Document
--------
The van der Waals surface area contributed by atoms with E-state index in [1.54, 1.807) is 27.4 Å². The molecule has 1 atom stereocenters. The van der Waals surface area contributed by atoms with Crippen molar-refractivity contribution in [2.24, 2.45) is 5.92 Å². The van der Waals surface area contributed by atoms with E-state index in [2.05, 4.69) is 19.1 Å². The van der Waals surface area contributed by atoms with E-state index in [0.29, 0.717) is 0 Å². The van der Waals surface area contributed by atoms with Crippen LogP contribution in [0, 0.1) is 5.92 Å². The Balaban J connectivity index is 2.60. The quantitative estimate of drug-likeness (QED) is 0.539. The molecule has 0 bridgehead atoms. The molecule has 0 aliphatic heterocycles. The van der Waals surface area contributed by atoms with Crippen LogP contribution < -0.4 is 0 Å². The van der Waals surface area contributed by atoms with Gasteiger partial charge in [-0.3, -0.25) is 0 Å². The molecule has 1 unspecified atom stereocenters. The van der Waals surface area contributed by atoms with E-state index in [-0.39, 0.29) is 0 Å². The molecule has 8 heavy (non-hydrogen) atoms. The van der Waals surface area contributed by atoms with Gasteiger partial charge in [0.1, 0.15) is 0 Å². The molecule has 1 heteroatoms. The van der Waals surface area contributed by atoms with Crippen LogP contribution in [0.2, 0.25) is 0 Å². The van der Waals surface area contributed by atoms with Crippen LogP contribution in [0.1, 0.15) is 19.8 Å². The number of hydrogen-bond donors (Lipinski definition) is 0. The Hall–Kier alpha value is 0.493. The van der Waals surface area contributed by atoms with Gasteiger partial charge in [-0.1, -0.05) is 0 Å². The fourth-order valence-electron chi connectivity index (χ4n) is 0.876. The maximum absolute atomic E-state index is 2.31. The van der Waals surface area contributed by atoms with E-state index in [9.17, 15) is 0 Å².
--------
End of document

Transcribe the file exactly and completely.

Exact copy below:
The van der Waals surface area contributed by atoms with E-state index in [1.54, 1.807) is 27.4 Å². The molecule has 1 atom stereocenters. The van der Waals surface area contributed by atoms with Crippen molar-refractivity contribution in [2.24, 2.45) is 5.92 Å². The van der Waals surface area contributed by atoms with E-state index in [2.05, 4.69) is 19.1 Å². The van der Waals surface area contributed by atoms with E-state index in [0.29, 0.717) is 0 Å². The van der Waals surface area contributed by atoms with Crippen LogP contribution in [0, 0.1) is 5.92 Å². The Balaban J connectivity index is 2.60. The quantitative estimate of drug-likeness (QED) is 0.539. The molecule has 0 bridgehead atoms. The molecule has 0 aliphatic heterocycles. The van der Waals surface area contributed by atoms with Crippen LogP contribution < -0.4 is 0 Å². The van der Waals surface area contributed by atoms with Gasteiger partial charge in [-0.3, -0.25) is 0 Å². The molecule has 1 unspecified atom stereocenters. The van der Waals surface area contributed by atoms with E-state index in [-0.39, 0.29) is 0 Å². The molecule has 8 heavy (non-hydrogen) atoms. The van der Waals surface area contributed by atoms with Gasteiger partial charge in [0.1, 0.15) is 0 Å². The molecule has 1 heteroatoms. The van der Waals surface area contributed by atoms with Crippen LogP contribution in [0.2, 0.25) is 0 Å². The van der Waals surface area contributed by atoms with Crippen LogP contribution in [0.1, 0.15) is 19.8 Å². The number of hydrogen-bond donors (Lipinski definition) is 0. The Hall–Kier alpha value is 0.493. The van der Waals surface area contributed by atoms with Gasteiger partial charge in [-0.1, -0.05) is 0 Å². The fourth-order valence-electron chi connectivity index (χ4n) is 0.876. The maximum absolute atomic E-state index is 2.31. The van der Waals surface area contributed by atoms with E-state index in [9.17, 15) is 0 Å².